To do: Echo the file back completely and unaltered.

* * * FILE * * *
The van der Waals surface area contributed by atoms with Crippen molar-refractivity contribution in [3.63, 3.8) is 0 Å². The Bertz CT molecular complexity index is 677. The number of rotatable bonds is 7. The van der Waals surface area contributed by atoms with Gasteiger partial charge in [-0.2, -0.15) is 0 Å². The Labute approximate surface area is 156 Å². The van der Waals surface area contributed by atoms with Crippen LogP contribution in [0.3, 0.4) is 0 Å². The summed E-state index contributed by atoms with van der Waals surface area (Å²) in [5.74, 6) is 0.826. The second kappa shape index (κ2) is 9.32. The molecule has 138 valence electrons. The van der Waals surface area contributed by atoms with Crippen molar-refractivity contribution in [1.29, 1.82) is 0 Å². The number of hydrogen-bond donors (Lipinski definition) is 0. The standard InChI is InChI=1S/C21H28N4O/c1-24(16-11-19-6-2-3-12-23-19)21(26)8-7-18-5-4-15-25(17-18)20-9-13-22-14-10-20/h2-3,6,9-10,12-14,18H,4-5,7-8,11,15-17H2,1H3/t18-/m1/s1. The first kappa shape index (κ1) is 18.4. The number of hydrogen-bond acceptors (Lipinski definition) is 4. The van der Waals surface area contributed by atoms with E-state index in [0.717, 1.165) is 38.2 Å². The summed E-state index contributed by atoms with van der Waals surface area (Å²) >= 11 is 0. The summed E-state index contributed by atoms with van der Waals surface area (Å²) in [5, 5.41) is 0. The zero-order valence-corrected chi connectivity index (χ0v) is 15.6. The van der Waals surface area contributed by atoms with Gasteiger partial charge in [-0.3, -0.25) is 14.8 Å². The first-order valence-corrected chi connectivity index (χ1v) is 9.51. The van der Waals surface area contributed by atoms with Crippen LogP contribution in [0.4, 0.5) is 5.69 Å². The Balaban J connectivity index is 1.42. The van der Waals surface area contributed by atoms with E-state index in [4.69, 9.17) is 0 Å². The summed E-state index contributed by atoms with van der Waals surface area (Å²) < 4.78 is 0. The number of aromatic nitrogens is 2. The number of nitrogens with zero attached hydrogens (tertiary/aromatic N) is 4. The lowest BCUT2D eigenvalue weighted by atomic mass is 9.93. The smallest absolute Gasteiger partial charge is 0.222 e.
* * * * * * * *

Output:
The van der Waals surface area contributed by atoms with Crippen molar-refractivity contribution in [3.63, 3.8) is 0 Å². The Bertz CT molecular complexity index is 677. The number of rotatable bonds is 7. The van der Waals surface area contributed by atoms with Gasteiger partial charge in [-0.2, -0.15) is 0 Å². The Labute approximate surface area is 156 Å². The van der Waals surface area contributed by atoms with Crippen LogP contribution in [0.3, 0.4) is 0 Å². The summed E-state index contributed by atoms with van der Waals surface area (Å²) in [5.74, 6) is 0.826. The second kappa shape index (κ2) is 9.32. The molecule has 138 valence electrons. The van der Waals surface area contributed by atoms with Crippen molar-refractivity contribution in [1.29, 1.82) is 0 Å². The number of hydrogen-bond donors (Lipinski definition) is 0. The standard InChI is InChI=1S/C21H28N4O/c1-24(16-11-19-6-2-3-12-23-19)21(26)8-7-18-5-4-15-25(17-18)20-9-13-22-14-10-20/h2-3,6,9-10,12-14,18H,4-5,7-8,11,15-17H2,1H3/t18-/m1/s1. The first kappa shape index (κ1) is 18.4. The number of hydrogen-bond acceptors (Lipinski definition) is 4. The van der Waals surface area contributed by atoms with E-state index in [0.717, 1.165) is 38.2 Å². The summed E-state index contributed by atoms with van der Waals surface area (Å²) >= 11 is 0. The summed E-state index contributed by atoms with van der Waals surface area (Å²) in [5, 5.41) is 0. The zero-order valence-corrected chi connectivity index (χ0v) is 15.6. The van der Waals surface area contributed by atoms with Gasteiger partial charge in [-0.3, -0.25) is 14.8 Å². The first-order valence-corrected chi connectivity index (χ1v) is 9.51. The van der Waals surface area contributed by atoms with Crippen LogP contribution in [0.4, 0.5) is 5.69 Å². The Balaban J connectivity index is 1.42. The van der Waals surface area contributed by atoms with E-state index in [4.69, 9.17) is 0 Å². The summed E-state index contributed by atoms with van der Waals surface area (Å²) < 4.78 is 0. The number of aromatic nitrogens is 2. The number of nitrogens with zero attached hydrogens (tertiary/aromatic N) is 4. The lowest BCUT2D eigenvalue weighted by atomic mass is 9.93. The smallest absolute Gasteiger partial charge is 0.222 e.